As soon as the COVID-19 pandemic hit, Bay Area nonprofits adapted to continue serving their communities. For many direct-service organizations this meant reassessing the way they deliver services—moving to curb-side pickup, shifting to socially distant delivery, and expanding partnerships and programs to fill in gaps. The San Francisco Foundation launched the COVID-19 Emergency Response Fund to support organizations in making quick shifts to support Bay Area residents.
Since 1987, Food Runners has connected extra food with people and organizations that can use it. Mary Risley started Tante Marie’s Cooking School as a full-time professional school in San Francisco more than 35 years ago, and she immediately wondered what to do with the excess food. Mary founded Food Runners to pick up excess food from businesses and deliver it directly to agencies feeding the hungry in San Francisco. Food Runners regularly delivers more than 17 tons of food a week—enough for 20,000 meals.
The San Francisco Foundation made a COVID-19 Emergency Response grant to Food Runners to hire unemployed restaurant workers to prepare and serve meals to seniors, the homeless, and veterans living in San Francisco.
Mary shared this update below on how Food Runners has adapted its program to continue connecting food with people who need it during COVID-19.
In the first week of the San Francisco lockdown, a young chef called Todd Corboy contacted me about cooking for the hungry. So we started a “partnership,” as they say, where he started cooking from donated food in my kitchen. He borrowed gigantic pots, stood on a milk crate, stirred with a gigantic whisk, and made things like chili and vegetarian soup. His fellow cooks were Josiah, Marcella, and Karlla. The things they cooked were then chilled outdoors on ice and put into individual containers to distribute to people in need by Food Runners.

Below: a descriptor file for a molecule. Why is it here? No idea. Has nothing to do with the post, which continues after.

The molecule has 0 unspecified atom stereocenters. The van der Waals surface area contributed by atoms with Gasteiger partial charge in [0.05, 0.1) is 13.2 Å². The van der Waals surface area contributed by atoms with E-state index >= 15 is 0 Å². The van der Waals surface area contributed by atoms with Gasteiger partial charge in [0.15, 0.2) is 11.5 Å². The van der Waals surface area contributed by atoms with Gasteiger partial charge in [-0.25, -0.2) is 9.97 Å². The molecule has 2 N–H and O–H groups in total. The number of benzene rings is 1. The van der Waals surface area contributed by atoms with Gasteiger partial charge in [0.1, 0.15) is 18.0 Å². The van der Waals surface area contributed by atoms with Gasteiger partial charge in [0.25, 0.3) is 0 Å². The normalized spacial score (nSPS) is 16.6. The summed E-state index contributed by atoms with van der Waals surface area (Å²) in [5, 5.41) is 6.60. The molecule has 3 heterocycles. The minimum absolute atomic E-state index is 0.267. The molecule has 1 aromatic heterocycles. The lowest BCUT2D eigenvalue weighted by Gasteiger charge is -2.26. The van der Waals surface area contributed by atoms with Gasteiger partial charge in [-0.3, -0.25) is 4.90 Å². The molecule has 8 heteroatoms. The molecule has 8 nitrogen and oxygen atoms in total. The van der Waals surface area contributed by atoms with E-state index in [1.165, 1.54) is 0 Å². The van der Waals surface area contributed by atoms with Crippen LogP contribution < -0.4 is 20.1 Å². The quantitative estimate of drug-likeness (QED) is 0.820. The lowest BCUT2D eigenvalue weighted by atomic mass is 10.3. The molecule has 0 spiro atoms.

You see, places we normally take food—like Glide, NorthBeachCitizens, and Martin DePorres—are not allowed to serve meals indoors. Instead they are giving individual containers of food to their clients on the sidewalks out front. Also, there are many low-income apartment buildings were the residents have to stay in their rooms because one or two of the residents have tested positive for the virus. Les, Perla, and various Food Runners volunteers are distributing meals to these agencies and SROs to help alleviate hunger.
After two weeks, the whole operation was moved to the kitchens of the Waller Center (formerly known as Hamilton Methodist Church) in the Haight. With a larger kitchen, Todd was able to greatly expand the operation. With two more cooks and a host of volunteers, he is now supervising the production of approx. 1,000 meals a day, that is delivered six days a week to agencies feeding the hungry—all from donated food in a donated kitchen.
In the first couple of weeks, Food Runners was picking up masses of excess food from bars, restaurants, and delis in San Francisco that were closing. But now most of the donated food that Todd and his crew is cooking with comes from grocery stores such as Whole Foods, Gus’s Market, and Trader Joe’s. We also pick up twice a week from the SF Produce Market. We are very grateful for ALL THE FOOD that is donated and welcome more. If you know anyone with a business in SF with excess food, please tell them about our service.
Another really remarkable thing that happened in the last 4 or 5 weeks is that we have more than doubled the number of Food Runners volunteers; from just under 400 to well over 800. Granted, some of the new volunteers don’t live or work in SF and may go back to work in time, but we are very grateful for the extra help now. It is truly remarkable how much this calamity has drawn people together and led them to want to help each other.
Thank you everyone so very, very much,
Mary S. Risley
Director, Food Runners